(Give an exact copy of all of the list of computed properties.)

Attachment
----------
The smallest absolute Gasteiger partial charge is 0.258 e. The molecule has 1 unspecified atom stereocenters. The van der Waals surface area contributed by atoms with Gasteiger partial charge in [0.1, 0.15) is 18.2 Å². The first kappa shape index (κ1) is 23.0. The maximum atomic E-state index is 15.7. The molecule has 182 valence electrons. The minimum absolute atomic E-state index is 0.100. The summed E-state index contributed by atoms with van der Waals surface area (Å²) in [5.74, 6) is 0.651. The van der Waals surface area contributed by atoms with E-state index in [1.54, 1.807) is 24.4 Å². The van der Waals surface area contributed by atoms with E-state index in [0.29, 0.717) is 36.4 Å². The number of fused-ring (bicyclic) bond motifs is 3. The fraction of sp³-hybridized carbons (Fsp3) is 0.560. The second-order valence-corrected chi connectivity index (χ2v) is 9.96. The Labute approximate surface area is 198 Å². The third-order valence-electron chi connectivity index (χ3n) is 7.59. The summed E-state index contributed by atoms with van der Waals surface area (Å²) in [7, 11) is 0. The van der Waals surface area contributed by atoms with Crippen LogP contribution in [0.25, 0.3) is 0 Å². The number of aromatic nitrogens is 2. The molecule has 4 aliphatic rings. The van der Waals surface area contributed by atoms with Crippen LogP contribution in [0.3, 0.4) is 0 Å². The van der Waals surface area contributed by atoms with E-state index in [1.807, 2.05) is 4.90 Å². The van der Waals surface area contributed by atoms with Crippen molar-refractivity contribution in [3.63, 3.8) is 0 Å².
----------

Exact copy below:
The smallest absolute Gasteiger partial charge is 0.258 e. The molecule has 1 unspecified atom stereocenters. The van der Waals surface area contributed by atoms with Gasteiger partial charge in [0.1, 0.15) is 18.2 Å². The first kappa shape index (κ1) is 23.0. The maximum atomic E-state index is 15.7. The molecule has 182 valence electrons. The minimum absolute atomic E-state index is 0.100. The summed E-state index contributed by atoms with van der Waals surface area (Å²) in [5.74, 6) is 0.651. The van der Waals surface area contributed by atoms with E-state index in [1.54, 1.807) is 24.4 Å². The van der Waals surface area contributed by atoms with E-state index in [0.29, 0.717) is 36.4 Å². The number of fused-ring (bicyclic) bond motifs is 3. The fraction of sp³-hybridized carbons (Fsp3) is 0.560. The second-order valence-corrected chi connectivity index (χ2v) is 9.96. The Labute approximate surface area is 198 Å². The third-order valence-electron chi connectivity index (χ3n) is 7.59. The summed E-state index contributed by atoms with van der Waals surface area (Å²) in [7, 11) is 0. The van der Waals surface area contributed by atoms with Crippen LogP contribution in [0.25, 0.3) is 0 Å². The number of aromatic nitrogens is 2. The molecule has 4 aliphatic rings. The van der Waals surface area contributed by atoms with Crippen LogP contribution in [0.3, 0.4) is 0 Å². The van der Waals surface area contributed by atoms with E-state index in [1.807, 2.05) is 4.90 Å². The van der Waals surface area contributed by atoms with Crippen molar-refractivity contribution in [3.63, 3.8) is 0 Å².